Specialty insurance and reinsurance company Lancashire Holdings reported an increase in pre-tax profits this morning, and growing contribution from third-party capital at Kinesis, despite the “pressures” in reinsurance and retrocession markets.
Lancashire has been adapting to its new platform over the course of 2014, having brought the Cathedral at Lloyd’s business on board restructured its third-party reinsurance capital management business into Kinesis Capital Management all in the latter part of 2013.
The broad and diverse platform appears to be paying dividends as Lancashire reported pre-tax profit of $91.5m for Q4 2014, compared to $55.2m in Q4 2013 and full-year pre-tax profits of $226.5m, compared to $218.1m in 2013.
Kinesis Capital Management, the firm’s third-party reinsurance capital unit, continued to contribute strongly through the final quarter of the year, with Lancashire reporting a share of profit of associates of $1.6m and $5.9m for Q4 and for 2014 respectively, which largely reflects Lancashire’s 10% equity interest in the Kinesis Holdings I Limited vehicle.
Additionally for Q4 Lancashire reported that Kinesis Capital Management earned underwriting fees of $1.9m for providing underwriting services to the Kinesis vehicle, which for the full-year are reported as $6.2m.
Additionally from third-party capital activities in 2014, Lancashire reports $3m of final profit commission from its run-off Saltire vehicle and final profit commission of $6.7m from the Accordion vehicle which was booked in Q1.
So the overall contribution from third-party capital management activities under the Kinesis Capital Management brand has been very healthy throughout the year, as well as providing Lancashire with a useful source of lower-cost underwriting capital to deploy alongside its own capacity.
CEO Alex Maloney commented on the firm’s performance; “I’m delighted to report another good quarter and year for Lancashire, with our key performance indicators demonstrating that our business model is built to provide strong results across the market cycle. A solid return on equity and an excellent combined ratio have been achieved in difficult trading conditions and allowed us to maintain our excellent dividend record, based on our continued commitment to focusing on our underwriting and capital management.”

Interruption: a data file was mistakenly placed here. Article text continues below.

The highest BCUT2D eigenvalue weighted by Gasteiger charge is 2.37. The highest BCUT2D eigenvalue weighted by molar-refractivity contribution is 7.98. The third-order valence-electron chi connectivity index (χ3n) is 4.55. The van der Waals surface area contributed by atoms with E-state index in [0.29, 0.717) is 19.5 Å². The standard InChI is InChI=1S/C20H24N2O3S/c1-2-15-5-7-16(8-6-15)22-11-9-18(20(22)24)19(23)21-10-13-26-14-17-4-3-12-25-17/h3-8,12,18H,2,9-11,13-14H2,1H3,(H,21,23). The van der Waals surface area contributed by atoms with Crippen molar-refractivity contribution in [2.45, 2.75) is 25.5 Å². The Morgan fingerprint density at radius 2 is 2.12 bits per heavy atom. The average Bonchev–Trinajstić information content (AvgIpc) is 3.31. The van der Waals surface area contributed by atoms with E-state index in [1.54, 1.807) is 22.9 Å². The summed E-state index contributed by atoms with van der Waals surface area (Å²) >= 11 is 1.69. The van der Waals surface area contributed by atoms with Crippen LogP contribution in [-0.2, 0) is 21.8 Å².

The combined ratio has certainly been a help in 2014, as it has for the majority of insurance and reinsurance businesses that have reported results. Lancashire reported 50.4% for Q4 and 68.7% for the full-year, both of which are lower than the prior year figures.
The addition of the Cathedral operations and also further expansion in specialties has helped Lancashire to become better insulated against the reductions in reinsurance and retrocession pricing. Alongside these Kinesis provides a way that Lancashire can offer a unique multi-class collateralized reinsurance and retrocession product in the market, using third-party capital alongside its own share in the vehicle, all of which results in new opportunities for the firm.
“With market-leading underwriters across all three of our business platforms we have defended our core portfolio, built out lines where we had true growth opportunities, reduced exposures where competition made returns unacceptable, and maintained our relevance to brokers and clients. We attracted quality new underwriting talent, and this helped us to grow the stamp capacity of Cathedral Syndicate 3010 from £30 million when we acquired it in November 2013 to £100 million for 2015, building out new specialist teams in energy, terrorism and aviation lines,” Maloney explained.